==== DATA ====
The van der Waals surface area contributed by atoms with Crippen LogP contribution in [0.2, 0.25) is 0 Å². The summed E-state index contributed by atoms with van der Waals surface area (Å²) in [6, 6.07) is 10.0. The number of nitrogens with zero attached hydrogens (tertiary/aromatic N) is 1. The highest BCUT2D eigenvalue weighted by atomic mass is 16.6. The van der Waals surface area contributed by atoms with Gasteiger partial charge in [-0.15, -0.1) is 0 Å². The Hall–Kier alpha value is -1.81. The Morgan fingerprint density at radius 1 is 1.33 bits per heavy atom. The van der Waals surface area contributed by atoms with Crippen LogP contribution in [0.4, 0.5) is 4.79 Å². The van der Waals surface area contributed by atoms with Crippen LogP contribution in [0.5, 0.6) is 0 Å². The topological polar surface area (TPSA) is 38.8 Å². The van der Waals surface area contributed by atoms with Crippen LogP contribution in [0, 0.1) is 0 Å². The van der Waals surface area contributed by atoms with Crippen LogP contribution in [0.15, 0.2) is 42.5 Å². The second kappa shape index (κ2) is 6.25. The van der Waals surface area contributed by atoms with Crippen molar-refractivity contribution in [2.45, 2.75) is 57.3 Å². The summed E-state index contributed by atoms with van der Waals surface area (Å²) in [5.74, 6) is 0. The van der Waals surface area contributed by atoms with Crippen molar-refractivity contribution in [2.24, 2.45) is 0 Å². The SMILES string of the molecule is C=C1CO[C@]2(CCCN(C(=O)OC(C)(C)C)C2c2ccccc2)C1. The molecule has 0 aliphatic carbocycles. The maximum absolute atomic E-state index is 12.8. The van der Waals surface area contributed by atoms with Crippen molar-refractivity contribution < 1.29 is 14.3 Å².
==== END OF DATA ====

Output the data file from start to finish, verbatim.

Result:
The van der Waals surface area contributed by atoms with Crippen LogP contribution in [0.2, 0.25) is 0 Å². The summed E-state index contributed by atoms with van der Waals surface area (Å²) in [6, 6.07) is 10.0. The number of nitrogens with zero attached hydrogens (tertiary/aromatic N) is 1. The highest BCUT2D eigenvalue weighted by atomic mass is 16.6. The van der Waals surface area contributed by atoms with Gasteiger partial charge in [-0.15, -0.1) is 0 Å². The Hall–Kier alpha value is -1.81. The Morgan fingerprint density at radius 1 is 1.33 bits per heavy atom. The van der Waals surface area contributed by atoms with Crippen LogP contribution in [0.4, 0.5) is 4.79 Å². The van der Waals surface area contributed by atoms with Crippen LogP contribution in [0.5, 0.6) is 0 Å². The topological polar surface area (TPSA) is 38.8 Å². The van der Waals surface area contributed by atoms with Crippen LogP contribution in [0, 0.1) is 0 Å². The van der Waals surface area contributed by atoms with Crippen LogP contribution in [0.15, 0.2) is 42.5 Å². The second kappa shape index (κ2) is 6.25. The van der Waals surface area contributed by atoms with Crippen molar-refractivity contribution in [2.45, 2.75) is 57.3 Å². The summed E-state index contributed by atoms with van der Waals surface area (Å²) in [5.74, 6) is 0. The van der Waals surface area contributed by atoms with Crippen molar-refractivity contribution in [2.24, 2.45) is 0 Å². The SMILES string of the molecule is C=C1CO[C@]2(CCCN(C(=O)OC(C)(C)C)C2c2ccccc2)C1. The molecule has 0 aliphatic carbocycles. The maximum absolute atomic E-state index is 12.8. The van der Waals surface area contributed by atoms with Crippen molar-refractivity contribution < 1.29 is 14.3 Å².